Earlier this month during a staff meeting we were shown an interesting video entitled “Seeing Red Cars.” It was subtitled “Getting More of What You Want.” It was produced by Laura Goodrich who is a life coach but produces filler motivational videos for the corporate world. It was a very great video which I resonated with very much making connections with Norman Vincent Peale’s “Power of Positive Thinking,” the Pseudo -Psychology of “The Laws of Atttraction,” and SFBT (Solution Focused Brief Therapy). The point of this video is that many of us see what we focus on in our minds; if it is positive then it becomes an asset to us but if we focus upon negatives, such as fear, it robs us of some of our abilities. In this short video, the clip points out what happens when we have performance anxiety and fear, we have a self fulfilling prophecy with our fears being realized.
The reason this video, is important for us as we age and face life (notice I said face life not death and dying), is fear can become our reality. It can destroy our ability to be productive, to live fully, and to die well (read faithfully). When I served as a Hospice Chaplain in an earlier configuration of my ministry, I tried SFBT (Solution Focused Brief Therapy) as a tool with those who were actively dying and in their final months. I used this technique not because I really understood focus real well but because it seemed like something i could borrow (o.k. copy and steal) from another Chaplain in Pittsburgh. This other Chaplain had reported a reasonable amount of success with changing the final days of life focus from fear about the unknown, feelings of vulnerability and powerlessness in the face of the illness, and from how little time was left to how amazing the final days could become.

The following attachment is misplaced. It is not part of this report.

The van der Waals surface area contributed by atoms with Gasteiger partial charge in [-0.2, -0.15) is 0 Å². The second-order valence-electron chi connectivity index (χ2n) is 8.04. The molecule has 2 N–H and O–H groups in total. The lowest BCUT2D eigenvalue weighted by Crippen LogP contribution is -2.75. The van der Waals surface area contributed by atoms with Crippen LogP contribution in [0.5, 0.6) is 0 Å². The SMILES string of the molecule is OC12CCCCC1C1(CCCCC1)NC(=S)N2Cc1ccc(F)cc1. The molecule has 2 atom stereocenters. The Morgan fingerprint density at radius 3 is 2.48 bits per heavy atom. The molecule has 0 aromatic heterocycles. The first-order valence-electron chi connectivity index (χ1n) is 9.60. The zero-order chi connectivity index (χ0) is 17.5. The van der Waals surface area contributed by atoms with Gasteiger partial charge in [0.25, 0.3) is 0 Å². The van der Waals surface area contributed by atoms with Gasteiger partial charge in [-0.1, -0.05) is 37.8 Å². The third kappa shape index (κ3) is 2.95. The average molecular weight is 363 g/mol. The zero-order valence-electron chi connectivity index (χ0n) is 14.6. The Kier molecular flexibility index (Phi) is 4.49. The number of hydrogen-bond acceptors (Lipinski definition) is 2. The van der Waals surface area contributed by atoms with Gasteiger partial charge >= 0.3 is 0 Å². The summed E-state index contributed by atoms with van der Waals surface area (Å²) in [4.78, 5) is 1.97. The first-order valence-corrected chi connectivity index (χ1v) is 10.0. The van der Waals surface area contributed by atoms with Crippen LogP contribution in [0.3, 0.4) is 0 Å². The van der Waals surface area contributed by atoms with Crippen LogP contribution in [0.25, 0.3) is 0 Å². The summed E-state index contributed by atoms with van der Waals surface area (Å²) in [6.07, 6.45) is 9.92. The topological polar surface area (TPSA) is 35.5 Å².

For those not familiar with how this therapeutic approach works, it is often referred to as “Miracle Day Therapy.” Instead of focusing on the processes of the past and how someone came to be where they find themselves, instead SFBT focuses upon a client’s future hopes, ideals, and goals. It focuses upon the past only to convey empathy for where a person finds themselves now and to align the client and caregiver in partnership to build the best future they can. Fear, as the opposite of hope is not part of the equation. This approach focuses on positive reinforcement and gentle re-framing of focus on how to get to the ideal. Occasionally, the therapist or care provider has to reinforce confidence and a little less often has to help break the goal orientation down to more manageable, realistic, and achievable portions. Once the ideal is established then the framework begins to be built so the focus is upon where the miracle or ideal is already present in life and how to have more of it daily.